That said, The Onion's brand of unapologetic rudeness definitely has its place in a society that's far too politically correct. And while the jokes here aren't particularly subtle, they're at least smart and witty, with some genuinely funny gags here and there, plus the usual cheap laughs at the starry cameos. Then there's another overlong sketch that isn't funny at all, and in the end the unfunny bits overpower the sharp jabs to leave it all feeling pointless and stupid. It's not remotely in the same league as sketch films like Monty Python's The Meaning of Life, Everything You Always Wanted To Know About Sex or even Kentucky Fried Movie. But it's miles above those "Movie" movies.

15 themes, strong language, innuendo, violence, sexuality
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dir John Curran
scr Andrew McGahan
with Peter Fenton, Sacha Horler, Marta Dusseldorp, Ray Bull, Joel Edgerton, Yvette Duncan, Gregory Perkins, Loene Carmen, Skye Wansey, Richard Green, Susan Prior, Lynette Curran
shuichi and yuki
release Aus 22.Apr.99,
UK 20.Oct.08 dvd
praise This deranged romance from Australia has taken 10 years to arrive in Britain (on DVD), but it still feels ahead of its time, with a frank look at sex and drugs and, even more importantly, self-respect.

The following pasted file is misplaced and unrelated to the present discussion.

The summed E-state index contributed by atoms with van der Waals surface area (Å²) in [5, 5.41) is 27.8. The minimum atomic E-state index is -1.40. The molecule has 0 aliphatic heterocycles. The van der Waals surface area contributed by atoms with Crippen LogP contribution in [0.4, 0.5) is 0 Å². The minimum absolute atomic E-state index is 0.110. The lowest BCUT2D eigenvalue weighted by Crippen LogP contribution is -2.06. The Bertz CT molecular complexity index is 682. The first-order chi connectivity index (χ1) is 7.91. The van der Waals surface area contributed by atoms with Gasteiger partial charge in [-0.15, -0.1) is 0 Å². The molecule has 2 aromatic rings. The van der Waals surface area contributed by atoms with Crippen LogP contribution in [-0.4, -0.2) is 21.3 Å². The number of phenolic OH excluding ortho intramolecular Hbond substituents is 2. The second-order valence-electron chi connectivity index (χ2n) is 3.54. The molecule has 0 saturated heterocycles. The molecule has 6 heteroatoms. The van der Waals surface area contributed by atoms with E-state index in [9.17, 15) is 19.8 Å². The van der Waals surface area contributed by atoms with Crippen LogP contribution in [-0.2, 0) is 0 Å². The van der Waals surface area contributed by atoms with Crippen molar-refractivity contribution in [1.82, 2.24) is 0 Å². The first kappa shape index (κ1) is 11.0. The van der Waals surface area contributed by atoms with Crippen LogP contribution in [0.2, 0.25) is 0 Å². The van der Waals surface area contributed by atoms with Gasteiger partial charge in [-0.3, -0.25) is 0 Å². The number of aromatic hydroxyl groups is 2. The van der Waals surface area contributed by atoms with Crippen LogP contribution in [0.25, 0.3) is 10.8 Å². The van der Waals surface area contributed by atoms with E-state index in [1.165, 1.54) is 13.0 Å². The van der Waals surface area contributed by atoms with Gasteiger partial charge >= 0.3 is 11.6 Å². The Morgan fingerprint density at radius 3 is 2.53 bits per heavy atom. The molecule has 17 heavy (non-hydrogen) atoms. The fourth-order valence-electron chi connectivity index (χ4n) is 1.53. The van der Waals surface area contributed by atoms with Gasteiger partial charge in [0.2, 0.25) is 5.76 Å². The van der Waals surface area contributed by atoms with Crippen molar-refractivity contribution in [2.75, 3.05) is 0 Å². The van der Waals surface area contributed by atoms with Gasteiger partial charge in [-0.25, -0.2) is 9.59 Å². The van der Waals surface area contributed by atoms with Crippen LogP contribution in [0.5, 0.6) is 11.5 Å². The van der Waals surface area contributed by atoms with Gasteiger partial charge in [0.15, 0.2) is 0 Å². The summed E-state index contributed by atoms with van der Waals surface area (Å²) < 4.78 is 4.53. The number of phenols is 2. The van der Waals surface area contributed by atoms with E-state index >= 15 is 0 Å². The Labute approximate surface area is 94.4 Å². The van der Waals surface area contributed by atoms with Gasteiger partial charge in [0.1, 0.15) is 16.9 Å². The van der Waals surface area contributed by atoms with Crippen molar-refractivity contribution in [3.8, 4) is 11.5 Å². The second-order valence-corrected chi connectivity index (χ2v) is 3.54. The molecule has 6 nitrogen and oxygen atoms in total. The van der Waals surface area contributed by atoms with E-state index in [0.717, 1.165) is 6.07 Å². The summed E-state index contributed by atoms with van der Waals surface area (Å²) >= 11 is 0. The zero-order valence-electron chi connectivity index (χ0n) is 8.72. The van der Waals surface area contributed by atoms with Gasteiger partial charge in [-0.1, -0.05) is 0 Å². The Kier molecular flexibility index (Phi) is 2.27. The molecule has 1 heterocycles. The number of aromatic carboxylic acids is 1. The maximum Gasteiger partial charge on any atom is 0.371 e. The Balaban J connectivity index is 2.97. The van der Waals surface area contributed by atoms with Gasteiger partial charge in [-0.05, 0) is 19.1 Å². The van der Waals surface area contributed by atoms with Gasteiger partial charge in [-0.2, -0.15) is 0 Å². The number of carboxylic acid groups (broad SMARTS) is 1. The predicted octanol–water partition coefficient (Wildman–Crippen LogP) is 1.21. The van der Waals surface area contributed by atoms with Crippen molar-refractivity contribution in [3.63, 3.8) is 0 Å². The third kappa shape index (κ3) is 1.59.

In Brisbane, Gordon (Fenton) is a shy 25-year-old who's the only person at the leaving party for brazen coworker Cynthia (Horler). He suffers from asthma, she from eczema, and it takes a few days before she can't take it anymore and pounces on him. This isn't really about love, but neither of them is willing to admit that. It's a flurry of sex and drugs until Gordon finally gets some perspective and realises that Cynthia might be insane.

The film is closely locked on Gordon's perspective, which gives it a feverish tone that draws us in just as Cynthia's mad obsession draws Gordon into her orbit. Both actors dive headlong into the roles, holding nothing back physically or emotionally, and the result is both engaging and harrowing. Thankfully, the scary stuff is tempered by Gordon's quiet longing for his teenage crush (Dusseldorp), a lonely neighbour (Bull) and the more straightforward relationship Gordon's best friend (Edgerton) has with his girlfriend (Duncan).

Filmmaker Curran is clearly fascinated by tortured relationships; he went on to make We Don't Live Here Anymore (2004) and The Painted Veil (2006). And this film is a remarkably astute exploration of what brings people together, providing a sense of belonging and purpose even if it's completely unbalanced and, well, wrong. As he fills the film's edges with the sounds and textures of relationships that are both hilarious and terrifying, Curran and writer McGahan (adapting his own novel) are quietly saying that there's a healthy way to relate to each other, and we need to be able to recognise the difference.

While the film is a little too wacky and melodramatic, with a couple of swirlingly vague sequences that leave us wondering, it's also a remarkably thoughtful examination of two loners who find solace in each other in an eerily unhinged way. Although this doesn't necessarily make what they have together any less valid, or any less likely to be successful than a more traditional relationship. Whatever that might be.

18 themes, language, sexuality, drugs
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© 2008 by Rich Cline, Shadows on the Wall